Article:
Our "guy on the ground" in Puerto Rico is

Armando Caussade. One the founders and a past president of the Puerto Rico Astronomical Society (PRAS), Armando traveled to the South Pole in 2015 to work on the IceCube Neutrino Observatory, and wrote a book about his experience. He's written a number ofastronomy books for the general public in spanish. Prior to its closure, Armando presented many shows at the Ferre Planetarium, and was involved in the PRAS's public access observatory project.

click here to access Armando's Antarctic journals.

click here to find out more about the IceCube Neutrino Observatory

Eric Muhs Eric Muhs is an award-winning (and newly retired) teacher with a 32 year career in physics and astronomy education. He’s been fortunate to work on both the Fermi Gamma Ray Space telescope and the IceCube Neutrino Observatory at the South Pole, and is a lead teacher in a long-running summer Upward Bound program teaching project based science to underrepresented youth. He met Armando Caussade, author of “A Puerto Rican at the South Pole" several years ago when Armando got involved with IceCube. Eric recently founded a new community radio station in north Seattle, and he suggested to Armando that they could start a similar fundraising effort to help restore education capacity in Puerto Rico. That’s AEwPR!

click here to access Eric's main website

click here to access Eric's solar trailer website

Dan Pickard is a long-time National Board Certified science teacher with Seattle Public Schools. Before that, he ran his own adventure travel company specialing in Caribbean experiences. He's our researcher and tracker down of technical things.

What's he doing in the photo?

He's watching the solar eclipse of August 2017 (less than a month before Hurricane Maria devastated Puerto Rico). By making holes between his interlaced fingers, the sun shines through and makes images on the beach sand. On every other day, these would be round images of the sun, but on eclipse day, there's a bite out of the sun where the moon has blocked it.

We are partnered with the Puerto Rico Astronomical Society (PRAS), a nonprofit educational organization in Puerto Rico founded in 1985. The PRAS hosts stargazing events, talks, and trainings for the general public on Astronomy topics. PRAS has enjoyed a decades-long working relationship with other astronomy projects on the island, including the famous Arecibo Radio Observatory.

In August 2017, they hosted a "Solar Eclipse Party" in front of the Ferre Planetarium that drew 1,000 participants.

Sadly, in less than a month, Hurricane Maria arrived...

Gabriella Gutiérrez y Muhs, Ph.D., is a full professor at Seattle University and the Pigott-McCone Endowed Chair for 2018-19. Author of 7 books, she is an award winning teacher and scholar. She's a great organizer, and speaks 5 languages fluently. She's traveled and presented in nearly every country in the Western Hemisphere, but she's not yet made it to Puerto Rico. She's really helpful with Puerto Rican Spanish, which is a little different than the Mexican Spanish that Eric can already barely understand :).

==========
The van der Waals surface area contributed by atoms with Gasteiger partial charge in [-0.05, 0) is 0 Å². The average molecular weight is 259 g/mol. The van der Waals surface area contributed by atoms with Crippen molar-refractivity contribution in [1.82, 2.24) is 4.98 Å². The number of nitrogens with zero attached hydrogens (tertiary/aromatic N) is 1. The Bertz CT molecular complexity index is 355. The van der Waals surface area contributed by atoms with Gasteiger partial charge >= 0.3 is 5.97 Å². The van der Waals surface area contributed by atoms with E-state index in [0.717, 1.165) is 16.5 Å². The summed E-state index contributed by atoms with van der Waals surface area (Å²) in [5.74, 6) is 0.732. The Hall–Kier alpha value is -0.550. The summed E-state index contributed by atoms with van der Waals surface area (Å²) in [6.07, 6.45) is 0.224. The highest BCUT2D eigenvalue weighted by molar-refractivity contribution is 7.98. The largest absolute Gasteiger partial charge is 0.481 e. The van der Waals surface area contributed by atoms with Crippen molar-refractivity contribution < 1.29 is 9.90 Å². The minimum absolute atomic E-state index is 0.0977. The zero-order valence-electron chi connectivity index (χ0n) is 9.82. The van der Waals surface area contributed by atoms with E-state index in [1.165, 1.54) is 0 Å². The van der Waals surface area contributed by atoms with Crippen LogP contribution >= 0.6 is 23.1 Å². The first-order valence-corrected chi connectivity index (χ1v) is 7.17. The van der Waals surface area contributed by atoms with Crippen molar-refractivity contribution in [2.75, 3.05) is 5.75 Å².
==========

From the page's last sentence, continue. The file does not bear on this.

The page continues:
YouTube channel

Joanne Hughes, Ph.D., teaches physics and astronomy at Seattle Univeristy, where she is a tenured Associate Professor of Physics.

She had the honor of serving as the Arline F. Bannan Chair of Mathematics and Natural Sciences for 2014-2016, and was the Murdock Science Research Program Director 2012-2015 for the College of Science & Engineering's Summer Undergraduate Research Program.

Joanne has been an author on over 20 published articles and a co-editor on a volume of conference proceedings. Joanne is involved in outreach and planetarium shows for over 20 years. Joanne was born in Wales, and she only speaks enough Spanish to get her into trouble.

She is seen here in front of the Victor Blanco 4 meter telescope at Kitt Peak, Arizona. ->

Steve Stevenoski teaches physics at Harriton High School in Bryn Mawr, Pa.

Steve was one of the initial teachers to participate in polar research through the National Science Foundation in 1997. He subsequently played a crucial role in the development of the Teachers Experience in Antarctica and the Arctic (TEA), and its current incarnation, PolarTREC. He's also been a lead in outreach work for the IceCube Neutrino Observatory over the last 2 decades, including developing and teaching an Upward Bound residential science program at the University of Wisconsin - River Falls.

A veteran of 3 polar cruises aboard icebreakers, Steve is working with a student group at Harriton High School to develop the AEwPR project.

Andy Caldwell teaches astronomy at Front Range Community College in Fort Collins, Colorado

Andy has a 25 year career in education, and runs observing programs at Front Range CC, a nearby community observatory, and travels around with a portable inflatable planetarium.

Through the TEA program, Andy spent 6 weeks in the field in Antarctica in 2002 on a snowmobile hunting meteorites. An avid meteorite hunter, he's written on the subject and taught classes and led field trips through the Denver Museum of Natural History.

Andy's daughter, life coach & mentor Addie can also be seen, seated, in the photo.